As well as being recognisable off the telly, Byrne’s an ideal no-nonsense compere to keep a show like this tight and energetic, while still stamping his own mark on proceedings, with relatable tales of being a middle-class hands-on dad, in contrast to the typical 1970s parenting his own father practised. ’No nonsense’ also applies to Byrne’s attitude to the audience: he rightly ripped into one ignorant twat using his phone in the front row with a righteous vigour.

Our host also revealed links to the festival as his wife Claire – who plays a lead part in many of Byrne’s routines, often providing a sarcastic putdown to ground him – was one of the students who helped set up the event 25 years ago.

Opening act Chris Norton Walker opened with a routine of unflashy one-liners, some great, some not-so (the ‘let me tell you a bit about my background’ gag is ancient). His pleasing line in self-deprecation leads to a barrage of gags about his appearance that become a bit predictable, although he brings some flashes of originality to the familiar trope, as he does to his uneven set.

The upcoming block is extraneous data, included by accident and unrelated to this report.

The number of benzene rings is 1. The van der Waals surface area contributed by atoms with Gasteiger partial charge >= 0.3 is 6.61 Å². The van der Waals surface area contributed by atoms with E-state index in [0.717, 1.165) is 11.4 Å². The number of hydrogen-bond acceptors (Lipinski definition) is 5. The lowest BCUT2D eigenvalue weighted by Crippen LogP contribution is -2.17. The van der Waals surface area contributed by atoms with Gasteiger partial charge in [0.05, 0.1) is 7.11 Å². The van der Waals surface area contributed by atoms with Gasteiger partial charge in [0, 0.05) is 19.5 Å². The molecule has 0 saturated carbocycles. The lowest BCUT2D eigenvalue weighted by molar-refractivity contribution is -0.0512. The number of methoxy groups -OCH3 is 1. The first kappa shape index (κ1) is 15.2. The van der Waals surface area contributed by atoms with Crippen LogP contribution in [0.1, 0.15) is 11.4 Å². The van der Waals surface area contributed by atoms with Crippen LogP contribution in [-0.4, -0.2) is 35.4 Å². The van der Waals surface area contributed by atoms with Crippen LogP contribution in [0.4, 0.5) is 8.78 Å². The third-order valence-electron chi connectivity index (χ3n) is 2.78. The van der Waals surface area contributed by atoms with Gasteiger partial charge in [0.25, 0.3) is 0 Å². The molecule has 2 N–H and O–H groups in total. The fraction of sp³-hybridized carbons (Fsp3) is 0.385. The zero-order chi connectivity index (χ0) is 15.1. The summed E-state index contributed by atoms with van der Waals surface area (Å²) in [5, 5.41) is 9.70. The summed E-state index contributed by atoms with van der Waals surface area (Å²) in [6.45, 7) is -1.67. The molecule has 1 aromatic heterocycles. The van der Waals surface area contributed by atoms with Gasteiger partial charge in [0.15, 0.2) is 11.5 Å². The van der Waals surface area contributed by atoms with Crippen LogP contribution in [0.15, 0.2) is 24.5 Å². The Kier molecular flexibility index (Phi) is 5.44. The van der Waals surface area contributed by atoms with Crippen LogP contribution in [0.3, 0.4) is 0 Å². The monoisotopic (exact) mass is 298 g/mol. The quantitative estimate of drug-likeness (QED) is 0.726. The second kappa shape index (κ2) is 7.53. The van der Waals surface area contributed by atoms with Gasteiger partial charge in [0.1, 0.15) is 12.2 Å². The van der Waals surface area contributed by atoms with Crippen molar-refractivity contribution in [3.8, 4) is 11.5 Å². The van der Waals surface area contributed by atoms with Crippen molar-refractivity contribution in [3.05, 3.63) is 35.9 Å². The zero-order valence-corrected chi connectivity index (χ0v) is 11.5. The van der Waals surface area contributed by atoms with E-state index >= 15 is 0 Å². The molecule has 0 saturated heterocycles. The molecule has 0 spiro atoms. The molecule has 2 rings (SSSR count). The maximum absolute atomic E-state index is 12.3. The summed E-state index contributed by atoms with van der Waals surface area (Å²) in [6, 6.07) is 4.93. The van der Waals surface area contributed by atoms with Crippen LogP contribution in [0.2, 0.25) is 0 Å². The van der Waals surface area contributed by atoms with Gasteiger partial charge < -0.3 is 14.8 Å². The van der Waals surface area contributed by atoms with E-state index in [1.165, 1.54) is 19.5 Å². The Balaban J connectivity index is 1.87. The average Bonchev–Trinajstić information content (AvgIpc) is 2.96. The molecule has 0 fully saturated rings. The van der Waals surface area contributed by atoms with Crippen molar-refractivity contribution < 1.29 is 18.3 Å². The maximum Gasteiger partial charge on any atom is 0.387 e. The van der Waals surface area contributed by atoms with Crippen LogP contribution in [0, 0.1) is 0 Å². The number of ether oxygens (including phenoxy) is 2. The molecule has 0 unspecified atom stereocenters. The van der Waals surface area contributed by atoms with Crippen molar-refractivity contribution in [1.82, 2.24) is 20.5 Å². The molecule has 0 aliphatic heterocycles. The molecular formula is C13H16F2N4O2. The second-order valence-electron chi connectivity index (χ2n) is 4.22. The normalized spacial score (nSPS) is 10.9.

Sardonic Sarah Keyworth – earning a pantomime boo for being from Nottingham but winning them back because she studied in Leicester – had some wry, waggish lines about her sexuality, although her casual, near-deadpan, delivery didn’t quite have the energy the large room requires.

Alasdair Beckett-King, who was crowned Leicester Mercury Comedian of the Year 12 months ago, was another hit of the night with his well-practised putdowns about being ginger. But his stand-out section was offering his own take on William Blake’s Proverbs Of Hell, adding a few more quotidian morsels of advice to the poet’s 18th Century classic. It’s an original and effective framing device for some equally inventive observations and made him a memorable act on the packed line-up.